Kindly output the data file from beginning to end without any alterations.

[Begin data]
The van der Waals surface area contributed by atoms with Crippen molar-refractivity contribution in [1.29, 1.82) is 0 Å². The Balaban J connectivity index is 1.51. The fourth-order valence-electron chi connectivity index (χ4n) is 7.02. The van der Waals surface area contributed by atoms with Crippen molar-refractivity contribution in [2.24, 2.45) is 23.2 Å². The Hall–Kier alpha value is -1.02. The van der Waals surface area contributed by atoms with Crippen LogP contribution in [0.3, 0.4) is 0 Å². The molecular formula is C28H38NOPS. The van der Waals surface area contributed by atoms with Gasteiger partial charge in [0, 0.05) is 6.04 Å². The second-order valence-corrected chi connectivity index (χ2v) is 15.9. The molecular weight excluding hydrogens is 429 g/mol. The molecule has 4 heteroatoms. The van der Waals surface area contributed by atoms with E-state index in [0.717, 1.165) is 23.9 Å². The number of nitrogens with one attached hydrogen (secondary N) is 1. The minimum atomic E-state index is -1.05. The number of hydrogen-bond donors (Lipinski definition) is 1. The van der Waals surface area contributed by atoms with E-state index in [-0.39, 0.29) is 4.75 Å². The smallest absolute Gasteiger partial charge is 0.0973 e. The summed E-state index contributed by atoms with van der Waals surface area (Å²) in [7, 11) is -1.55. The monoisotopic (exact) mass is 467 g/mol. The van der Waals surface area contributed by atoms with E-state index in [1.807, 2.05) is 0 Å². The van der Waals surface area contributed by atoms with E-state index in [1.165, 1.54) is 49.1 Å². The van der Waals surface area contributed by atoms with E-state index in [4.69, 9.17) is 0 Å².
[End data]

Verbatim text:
The van der Waals surface area contributed by atoms with Crippen molar-refractivity contribution in [1.29, 1.82) is 0 Å². The Balaban J connectivity index is 1.51. The fourth-order valence-electron chi connectivity index (χ4n) is 7.02. The van der Waals surface area contributed by atoms with Crippen molar-refractivity contribution in [2.24, 2.45) is 23.2 Å². The Hall–Kier alpha value is -1.02. The van der Waals surface area contributed by atoms with Crippen LogP contribution in [0.3, 0.4) is 0 Å². The molecular formula is C28H38NOPS. The van der Waals surface area contributed by atoms with Gasteiger partial charge in [0, 0.05) is 6.04 Å². The second-order valence-corrected chi connectivity index (χ2v) is 15.9. The molecular weight excluding hydrogens is 429 g/mol. The molecule has 4 heteroatoms. The van der Waals surface area contributed by atoms with E-state index in [0.717, 1.165) is 23.9 Å². The number of nitrogens with one attached hydrogen (secondary N) is 1. The minimum atomic E-state index is -1.05. The number of hydrogen-bond donors (Lipinski definition) is 1. The van der Waals surface area contributed by atoms with E-state index in [-0.39, 0.29) is 4.75 Å². The smallest absolute Gasteiger partial charge is 0.0973 e. The summed E-state index contributed by atoms with van der Waals surface area (Å²) in [7, 11) is -1.55. The monoisotopic (exact) mass is 467 g/mol. The van der Waals surface area contributed by atoms with E-state index in [1.807, 2.05) is 0 Å². The van der Waals surface area contributed by atoms with E-state index in [1.165, 1.54) is 49.1 Å². The van der Waals surface area contributed by atoms with E-state index in [4.69, 9.17) is 0 Å².